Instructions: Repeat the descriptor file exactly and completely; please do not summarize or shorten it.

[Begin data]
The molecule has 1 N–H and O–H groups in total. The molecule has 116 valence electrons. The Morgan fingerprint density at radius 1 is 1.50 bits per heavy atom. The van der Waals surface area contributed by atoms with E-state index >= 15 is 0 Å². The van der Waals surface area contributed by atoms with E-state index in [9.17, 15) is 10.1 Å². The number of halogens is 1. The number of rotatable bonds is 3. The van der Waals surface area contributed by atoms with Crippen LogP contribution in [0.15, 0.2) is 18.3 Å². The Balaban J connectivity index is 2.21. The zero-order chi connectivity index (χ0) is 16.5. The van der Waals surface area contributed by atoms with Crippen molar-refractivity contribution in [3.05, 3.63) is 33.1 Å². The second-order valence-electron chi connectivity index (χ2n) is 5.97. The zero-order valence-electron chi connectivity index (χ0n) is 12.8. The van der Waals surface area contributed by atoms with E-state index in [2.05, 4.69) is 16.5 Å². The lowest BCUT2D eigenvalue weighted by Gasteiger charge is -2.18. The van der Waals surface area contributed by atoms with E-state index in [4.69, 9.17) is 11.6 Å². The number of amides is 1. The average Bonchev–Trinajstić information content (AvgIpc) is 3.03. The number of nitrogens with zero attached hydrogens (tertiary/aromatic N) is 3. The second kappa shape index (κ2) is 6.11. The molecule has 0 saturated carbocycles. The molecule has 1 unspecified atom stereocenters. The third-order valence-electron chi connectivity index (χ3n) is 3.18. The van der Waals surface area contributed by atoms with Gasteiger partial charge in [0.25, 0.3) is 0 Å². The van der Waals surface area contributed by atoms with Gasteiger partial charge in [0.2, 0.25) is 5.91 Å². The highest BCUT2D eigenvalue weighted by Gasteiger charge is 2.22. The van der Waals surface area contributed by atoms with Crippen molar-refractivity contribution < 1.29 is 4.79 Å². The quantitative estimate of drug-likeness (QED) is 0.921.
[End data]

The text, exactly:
The molecule has 1 N–H and O–H groups in total. The molecule has 116 valence electrons. The Morgan fingerprint density at radius 1 is 1.50 bits per heavy atom. The van der Waals surface area contributed by atoms with E-state index >= 15 is 0 Å². The van der Waals surface area contributed by atoms with E-state index in [9.17, 15) is 10.1 Å². The number of halogens is 1. The number of rotatable bonds is 3. The van der Waals surface area contributed by atoms with Crippen LogP contribution in [0.15, 0.2) is 18.3 Å². The Balaban J connectivity index is 2.21. The zero-order chi connectivity index (χ0) is 16.5. The van der Waals surface area contributed by atoms with Crippen molar-refractivity contribution in [3.05, 3.63) is 33.1 Å². The second-order valence-electron chi connectivity index (χ2n) is 5.97. The zero-order valence-electron chi connectivity index (χ0n) is 12.8. The van der Waals surface area contributed by atoms with E-state index in [2.05, 4.69) is 16.5 Å². The lowest BCUT2D eigenvalue weighted by Gasteiger charge is -2.18. The van der Waals surface area contributed by atoms with E-state index in [4.69, 9.17) is 11.6 Å². The number of amides is 1. The average Bonchev–Trinajstić information content (AvgIpc) is 3.03. The number of nitrogens with zero attached hydrogens (tertiary/aromatic N) is 3. The second kappa shape index (κ2) is 6.11. The molecule has 0 saturated carbocycles. The molecule has 1 unspecified atom stereocenters. The third-order valence-electron chi connectivity index (χ3n) is 3.18. The van der Waals surface area contributed by atoms with Gasteiger partial charge in [0.25, 0.3) is 0 Å². The van der Waals surface area contributed by atoms with Gasteiger partial charge in [0.2, 0.25) is 5.91 Å². The highest BCUT2D eigenvalue weighted by Gasteiger charge is 2.22. The van der Waals surface area contributed by atoms with Crippen molar-refractivity contribution < 1.29 is 4.79 Å². The quantitative estimate of drug-likeness (QED) is 0.921.